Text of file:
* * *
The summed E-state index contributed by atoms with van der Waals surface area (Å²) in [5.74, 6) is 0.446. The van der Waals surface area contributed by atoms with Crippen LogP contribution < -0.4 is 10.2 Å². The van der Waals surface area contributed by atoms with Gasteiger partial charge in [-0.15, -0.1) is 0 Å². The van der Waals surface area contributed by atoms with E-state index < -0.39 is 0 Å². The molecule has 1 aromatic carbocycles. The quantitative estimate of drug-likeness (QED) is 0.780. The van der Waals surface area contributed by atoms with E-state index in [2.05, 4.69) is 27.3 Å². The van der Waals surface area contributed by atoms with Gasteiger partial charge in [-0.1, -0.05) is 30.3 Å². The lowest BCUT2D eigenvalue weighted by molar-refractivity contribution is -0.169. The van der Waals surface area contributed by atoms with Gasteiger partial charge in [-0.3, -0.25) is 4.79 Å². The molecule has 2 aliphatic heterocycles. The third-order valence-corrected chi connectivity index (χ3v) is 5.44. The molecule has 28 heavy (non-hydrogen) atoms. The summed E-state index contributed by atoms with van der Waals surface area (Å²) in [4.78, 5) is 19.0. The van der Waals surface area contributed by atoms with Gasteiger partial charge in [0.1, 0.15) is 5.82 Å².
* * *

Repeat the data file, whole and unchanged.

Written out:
The summed E-state index contributed by atoms with van der Waals surface area (Å²) in [5.74, 6) is 0.446. The van der Waals surface area contributed by atoms with Crippen LogP contribution < -0.4 is 10.2 Å². The van der Waals surface area contributed by atoms with Gasteiger partial charge in [-0.15, -0.1) is 0 Å². The van der Waals surface area contributed by atoms with E-state index < -0.39 is 0 Å². The molecule has 1 aromatic carbocycles. The quantitative estimate of drug-likeness (QED) is 0.780. The van der Waals surface area contributed by atoms with E-state index in [2.05, 4.69) is 27.3 Å². The van der Waals surface area contributed by atoms with Gasteiger partial charge in [-0.1, -0.05) is 30.3 Å². The lowest BCUT2D eigenvalue weighted by molar-refractivity contribution is -0.169. The van der Waals surface area contributed by atoms with Gasteiger partial charge in [-0.3, -0.25) is 4.79 Å². The molecule has 2 aliphatic heterocycles. The third-order valence-corrected chi connectivity index (χ3v) is 5.44. The molecule has 28 heavy (non-hydrogen) atoms. The summed E-state index contributed by atoms with van der Waals surface area (Å²) in [4.78, 5) is 19.0. The van der Waals surface area contributed by atoms with Gasteiger partial charge in [0.1, 0.15) is 5.82 Å².